International agencies and groups, such as the IMF, the World Bank, the United Nations and the G20, have all advocated increased help to tackle this debt crisis. The IMF has allocated $100bn in lending through the Rapid Financing Instrument (RFI) and the Rapid Credit Facility (RCF) and nearly $500m in debt service relief grants through the Catastrophe Containment and Relief Trust (CCRT). The World Bank is increasing operations to $160bn.
The IMF is also considering an increase in special drawing rights (SDRs) from the current level of 204.2bn ($293.3bn) to 452.6bn ($650bn) – a rise of 121.6%. This would be the first such expansion since 2009. It has received the support of both the G7 and the G20. SDRs are reserves created by the IMF whose value is a weighted average of five currencies – the US dollar (41.73%), the euro (30.93%), the Chinese yuan (10.92%), the Japanese yen (8.33%) and the pound sterling (8.09%).
Normally an increase in SDRs would be allocated to countries according their IMF quotas, which largely depend on the size of their GDP and their openness. Any new allocation under this formula would therefore go mainly to developed countries, with developing economies getting only around $60bn of the extra $357bn. It has thus been proposed that developed countries give much of their allocation to developing countries. These could then be used to cancel debts. This proposal has been backed by Janet Yellen, the US Secretary of the Treasury, who said she would “strongly encourage G20 members to channel excess SDRs in support of recovery efforts in low-income countries, alongside continued bilateral financing”.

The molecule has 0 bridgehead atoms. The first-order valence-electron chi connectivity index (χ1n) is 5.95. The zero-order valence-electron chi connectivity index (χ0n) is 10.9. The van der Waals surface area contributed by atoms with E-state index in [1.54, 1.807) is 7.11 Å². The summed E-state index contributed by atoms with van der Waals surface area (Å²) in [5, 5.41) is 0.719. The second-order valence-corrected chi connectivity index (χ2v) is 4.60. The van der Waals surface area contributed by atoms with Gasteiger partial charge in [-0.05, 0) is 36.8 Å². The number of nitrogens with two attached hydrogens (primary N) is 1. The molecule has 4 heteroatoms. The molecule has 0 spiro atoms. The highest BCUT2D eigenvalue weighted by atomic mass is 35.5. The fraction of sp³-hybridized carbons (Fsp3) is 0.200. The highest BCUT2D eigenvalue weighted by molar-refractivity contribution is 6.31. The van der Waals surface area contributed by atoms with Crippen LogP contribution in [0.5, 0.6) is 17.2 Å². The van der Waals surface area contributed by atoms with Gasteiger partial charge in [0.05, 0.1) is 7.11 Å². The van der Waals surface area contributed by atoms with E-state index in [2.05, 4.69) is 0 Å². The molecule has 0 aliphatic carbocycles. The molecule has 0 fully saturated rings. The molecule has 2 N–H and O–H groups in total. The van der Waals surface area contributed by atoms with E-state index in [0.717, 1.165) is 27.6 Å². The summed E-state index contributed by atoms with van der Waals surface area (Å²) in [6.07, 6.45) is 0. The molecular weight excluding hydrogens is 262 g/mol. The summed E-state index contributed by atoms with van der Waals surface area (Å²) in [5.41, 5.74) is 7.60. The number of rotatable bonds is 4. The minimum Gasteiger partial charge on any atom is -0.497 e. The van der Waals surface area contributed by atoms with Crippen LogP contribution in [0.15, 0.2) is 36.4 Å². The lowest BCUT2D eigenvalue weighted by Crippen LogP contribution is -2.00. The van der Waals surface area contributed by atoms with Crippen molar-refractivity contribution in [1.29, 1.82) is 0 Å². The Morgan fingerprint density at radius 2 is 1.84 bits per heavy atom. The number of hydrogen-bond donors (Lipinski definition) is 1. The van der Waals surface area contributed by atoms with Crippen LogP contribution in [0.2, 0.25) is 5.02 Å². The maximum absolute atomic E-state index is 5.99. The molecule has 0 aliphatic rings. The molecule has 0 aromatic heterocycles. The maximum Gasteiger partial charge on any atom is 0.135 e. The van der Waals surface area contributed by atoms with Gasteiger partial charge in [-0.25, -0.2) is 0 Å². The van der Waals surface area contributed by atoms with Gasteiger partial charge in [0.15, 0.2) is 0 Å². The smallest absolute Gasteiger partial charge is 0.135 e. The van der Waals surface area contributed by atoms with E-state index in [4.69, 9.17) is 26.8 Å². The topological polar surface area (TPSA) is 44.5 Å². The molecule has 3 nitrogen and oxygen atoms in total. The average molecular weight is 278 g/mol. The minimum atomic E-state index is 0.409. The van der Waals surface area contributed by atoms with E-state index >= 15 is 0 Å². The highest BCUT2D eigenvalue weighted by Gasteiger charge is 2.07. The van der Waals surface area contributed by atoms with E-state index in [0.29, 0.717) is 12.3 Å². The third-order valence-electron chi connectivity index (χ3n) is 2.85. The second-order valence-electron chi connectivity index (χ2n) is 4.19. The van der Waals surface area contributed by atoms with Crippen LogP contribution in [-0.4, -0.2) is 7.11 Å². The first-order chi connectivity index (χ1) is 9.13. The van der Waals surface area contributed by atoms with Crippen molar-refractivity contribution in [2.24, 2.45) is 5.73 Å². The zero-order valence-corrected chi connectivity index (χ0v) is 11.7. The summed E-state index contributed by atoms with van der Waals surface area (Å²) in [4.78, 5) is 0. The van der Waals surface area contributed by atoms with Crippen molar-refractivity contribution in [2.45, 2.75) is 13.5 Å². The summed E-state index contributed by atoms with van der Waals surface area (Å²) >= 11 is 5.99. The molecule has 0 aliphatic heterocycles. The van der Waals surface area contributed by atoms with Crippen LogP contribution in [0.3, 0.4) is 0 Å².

The G20 countries, with the support of the IMF and World Bank, have committed to suspend debt service payments by eligible countries which request to participate in its Debt Service Suspension Initiative (DSSI). There are 73 eligible countries. The scheme, now extended to 31 December 2021, provides a suspension of debt-service payments owed to official bilateral creditors. In return, borrowers commit to use freed-up resources to increase social, health or economic spending in response to the crisis. As of April 2021, 45 countries had requested to participate, with savings totalling more than $10bn. The G20 has also called on private creditors to join the DSSI, but so far without success.
Despite these initiatives, the scale of debt relief (as opposed to extra or deferred lending) remains small in comparison to earlier initiatives. Under the Heavily Indebted Poor Countries initiative (HIPC, launched 1996) and the Multilateral Debt Relief Initiative (MDRI, launched 2005) more than $100bn of debt was cancelled.
Since the start of the pandemic, major developed countries have spent between $10 000 and $20 000 per head in stimulus and social support programmes. Sub-Saharan African countries on average are seeking only $365 per head in support.
Articles and blogs
- Imagine you are an economic advisor to a developing country attempting to rebuild the economy after the coronavirus pandemic. How would you advise it to proceed, given the ‘trilemma’ described above?
- How does the News24 article define ‘smart debt relief’. Do you agree with the definition and the means of achieving smart debt relief?
- To what extent is it in the interests of the developed world to provide additional debt relief to poor countries whose economies have been badly affected by the coronavirus pandemic?
- Research ‘debt-for-nature swaps’. To what extent can debt relief for countries affected by the coronavirus pandemic be linked to tackling climate change?